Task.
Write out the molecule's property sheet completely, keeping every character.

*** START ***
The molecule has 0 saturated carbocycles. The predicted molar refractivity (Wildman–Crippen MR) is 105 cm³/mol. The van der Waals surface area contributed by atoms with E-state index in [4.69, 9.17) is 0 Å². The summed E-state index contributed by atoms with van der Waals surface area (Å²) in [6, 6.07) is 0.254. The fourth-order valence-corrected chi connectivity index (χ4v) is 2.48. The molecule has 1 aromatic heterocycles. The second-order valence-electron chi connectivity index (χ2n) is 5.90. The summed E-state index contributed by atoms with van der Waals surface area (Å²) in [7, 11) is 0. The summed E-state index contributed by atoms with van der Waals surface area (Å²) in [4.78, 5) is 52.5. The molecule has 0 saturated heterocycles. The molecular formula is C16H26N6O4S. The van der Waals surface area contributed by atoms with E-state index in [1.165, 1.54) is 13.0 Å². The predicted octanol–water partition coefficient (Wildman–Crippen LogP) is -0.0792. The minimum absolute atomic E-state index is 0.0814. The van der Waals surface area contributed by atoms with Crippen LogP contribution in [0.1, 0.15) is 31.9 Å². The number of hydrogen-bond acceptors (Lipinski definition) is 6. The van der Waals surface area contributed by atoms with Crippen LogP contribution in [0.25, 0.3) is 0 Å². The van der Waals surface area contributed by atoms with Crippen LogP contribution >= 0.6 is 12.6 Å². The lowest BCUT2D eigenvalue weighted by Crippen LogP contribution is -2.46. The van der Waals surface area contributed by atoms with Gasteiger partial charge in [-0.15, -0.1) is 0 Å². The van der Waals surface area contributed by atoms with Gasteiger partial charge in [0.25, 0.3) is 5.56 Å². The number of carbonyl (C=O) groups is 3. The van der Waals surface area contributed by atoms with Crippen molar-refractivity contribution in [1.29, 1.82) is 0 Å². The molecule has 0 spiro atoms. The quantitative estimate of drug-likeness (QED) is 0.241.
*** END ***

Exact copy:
The molecule has 0 saturated carbocycles. The predicted molar refractivity (Wildman–Crippen MR) is 105 cm³/mol. The van der Waals surface area contributed by atoms with E-state index in [4.69, 9.17) is 0 Å². The summed E-state index contributed by atoms with van der Waals surface area (Å²) in [6, 6.07) is 0.254. The fourth-order valence-corrected chi connectivity index (χ4v) is 2.48. The molecule has 1 aromatic heterocycles. The second-order valence-electron chi connectivity index (χ2n) is 5.90. The summed E-state index contributed by atoms with van der Waals surface area (Å²) in [7, 11) is 0. The summed E-state index contributed by atoms with van der Waals surface area (Å²) in [4.78, 5) is 52.5. The molecule has 0 saturated heterocycles. The molecular formula is C16H26N6O4S. The van der Waals surface area contributed by atoms with E-state index in [1.165, 1.54) is 13.0 Å². The predicted octanol–water partition coefficient (Wildman–Crippen LogP) is -0.0792. The minimum absolute atomic E-state index is 0.0814. The van der Waals surface area contributed by atoms with Crippen LogP contribution in [0.1, 0.15) is 31.9 Å². The number of hydrogen-bond acceptors (Lipinski definition) is 6. The van der Waals surface area contributed by atoms with Crippen LogP contribution in [0.25, 0.3) is 0 Å². The van der Waals surface area contributed by atoms with Crippen LogP contribution >= 0.6 is 12.6 Å². The lowest BCUT2D eigenvalue weighted by Crippen LogP contribution is -2.46. The van der Waals surface area contributed by atoms with Gasteiger partial charge in [-0.15, -0.1) is 0 Å². The van der Waals surface area contributed by atoms with Gasteiger partial charge in [0.25, 0.3) is 5.56 Å². The number of carbonyl (C=O) groups is 3. The van der Waals surface area contributed by atoms with Crippen molar-refractivity contribution in [1.29, 1.82) is 0 Å². The molecule has 0 spiro atoms. The quantitative estimate of drug-likeness (QED) is 0.241.